Friday, June 21, 2013


I remember summer as a child. How the sun felt against my small bare body as I jumped into the small pool near my house and how the cold water, coming from artesian well, was always ice cold. Chasing fireflies across fields on the hill above my house. How the hot, humid days lasted a year and a half. How the stars burned in a black sky. Running across the alfalfa with my arms outstretched like I was flying.

I remember sneaking out of the house at midnight just to wander the pastures under the  moon. I was never afraid of the dark. I thought I was the most dangerous thing out in the night.

But when I got older, I learned some snakes hunted at night. I learned someone shot a bobcat near my house. I learned bears still roamed the hills. There were rabid skunks and drunken hunters who spotlighted deer and could easily mistake a child for an animal.

The night stopped being my friend. As I grew older and moved into town, it became even threatening. Burglars and drug dealers, gangs and drunk drivers. Like everyone else, I mostly huddle in my house at night, lock my doors, and sleep with a loaded .357 near.

Still, sometimes I find myself wandering up the street in my neighborhood after dark. I carry a flashlight and a stout cane, but if I’m lucky, for a few minutes, when the wind rises and the moon is right, it feels like it did when I was child, when summer lasted forever and the night welcomed me under the million and one far away suns.

Thursday, June 20, 2013


Wow. I don't understand people at all sometimes. I do a fair amount promotion for my books and the books published by my little publishing company. It takes up a lot of my time. Yet I'm often approached by people who want me to promote their product for free.

You know what?

Their "good feelings" toward me won't buy a thing at WalMart or put gas in my car. I don't understand why they can't understand this.

I guess they choose not to.

Friday, June 14, 2013

A bit of panic

It's strange. When you start a book, it seems impossible that you're going to fill the pages. But the further you get into the story, the more it seems that you won't have enough pages to tell the story.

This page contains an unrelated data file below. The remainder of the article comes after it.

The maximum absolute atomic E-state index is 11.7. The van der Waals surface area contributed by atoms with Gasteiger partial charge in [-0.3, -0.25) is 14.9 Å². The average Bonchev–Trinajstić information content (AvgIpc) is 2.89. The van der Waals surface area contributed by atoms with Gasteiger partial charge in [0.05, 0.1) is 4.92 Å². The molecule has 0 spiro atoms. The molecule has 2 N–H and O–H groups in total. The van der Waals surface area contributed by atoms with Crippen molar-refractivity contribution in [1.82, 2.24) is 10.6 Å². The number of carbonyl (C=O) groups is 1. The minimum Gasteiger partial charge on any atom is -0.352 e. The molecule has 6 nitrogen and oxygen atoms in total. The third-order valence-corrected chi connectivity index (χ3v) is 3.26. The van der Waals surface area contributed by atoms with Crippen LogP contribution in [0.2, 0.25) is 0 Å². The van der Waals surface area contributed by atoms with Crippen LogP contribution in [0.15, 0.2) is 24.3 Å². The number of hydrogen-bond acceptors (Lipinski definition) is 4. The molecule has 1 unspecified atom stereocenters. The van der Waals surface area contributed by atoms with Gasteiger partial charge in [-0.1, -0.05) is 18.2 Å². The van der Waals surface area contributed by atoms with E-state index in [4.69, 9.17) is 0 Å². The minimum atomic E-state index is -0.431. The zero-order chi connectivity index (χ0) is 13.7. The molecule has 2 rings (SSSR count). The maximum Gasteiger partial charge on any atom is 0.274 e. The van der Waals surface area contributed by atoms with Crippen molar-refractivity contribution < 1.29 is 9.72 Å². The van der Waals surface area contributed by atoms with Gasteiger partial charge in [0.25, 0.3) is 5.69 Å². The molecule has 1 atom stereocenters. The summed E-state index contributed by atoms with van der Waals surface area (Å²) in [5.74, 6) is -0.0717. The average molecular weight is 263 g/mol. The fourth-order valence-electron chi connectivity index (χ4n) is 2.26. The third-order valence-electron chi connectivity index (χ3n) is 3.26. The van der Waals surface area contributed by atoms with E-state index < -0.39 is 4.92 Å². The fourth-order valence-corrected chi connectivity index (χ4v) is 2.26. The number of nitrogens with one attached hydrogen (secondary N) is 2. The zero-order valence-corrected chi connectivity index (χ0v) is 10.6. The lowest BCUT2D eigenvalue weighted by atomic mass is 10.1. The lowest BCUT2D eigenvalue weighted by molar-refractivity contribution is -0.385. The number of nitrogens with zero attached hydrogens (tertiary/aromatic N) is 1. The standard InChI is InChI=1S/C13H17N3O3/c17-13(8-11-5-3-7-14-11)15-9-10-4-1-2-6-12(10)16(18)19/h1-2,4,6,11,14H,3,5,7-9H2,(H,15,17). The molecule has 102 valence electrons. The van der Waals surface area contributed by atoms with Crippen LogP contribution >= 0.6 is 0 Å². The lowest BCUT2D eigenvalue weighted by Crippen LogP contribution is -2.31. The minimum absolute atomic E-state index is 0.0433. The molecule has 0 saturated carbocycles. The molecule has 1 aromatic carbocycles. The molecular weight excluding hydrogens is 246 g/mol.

Ordinarily the Measurements of Murder Mystery novels come in about 200 published pages. Murder by the Mile may be longer. There's still a lot of story to edit and re-write and put in place.

I feel a bit of panic...

Thursday, June 13, 2013

A problem with research

A few weeks back, I was hard at work on Murder by the Mile when a friend dropped by for a visit. While he was here, he kept staring at my kitchen table where I had piled source material and research. I figured he was interested in the book. We were talking about other things, though, and I never explained about the papers and books.

After he left, I went into the kitchen and realised what he was staring at: an open wedding album displaying the wedding announcements of several different couples. I needed an example to write one for the book; I wasn't stalking newlywed brides.

I promise!

Thursday, June 06, 2013


Driving around the other day in heavy traffic, I thought about how intricate the road system is and how it grew incrementally. No piece of the system is particularly difficult to understand -- drive on the right side of the road, stop at stop signs, signal when you turn, faster vehicles to the left lane in a four lane, yield to the vehicle on the right at a four way stop if you both reach it at the same time, and so on -- but when you put all the pieces together, the total effect is mind-bending.

Of course, systems fail. Extremely heavy traffic and rule-breaker drivers can cripple a system, but it will recover eventually. Pieces can falter, but the system continues.

If you were an alien fresh to Earth, you would look at our highway system and think a genius had put it together, but it was only time and codified convention. Life is like that; it grows and becomes more complex. The trick is to keep track of the parts that matter, the ones that you can control. The system is too big for overall control, but the bits and pieces are definitely within our grasp.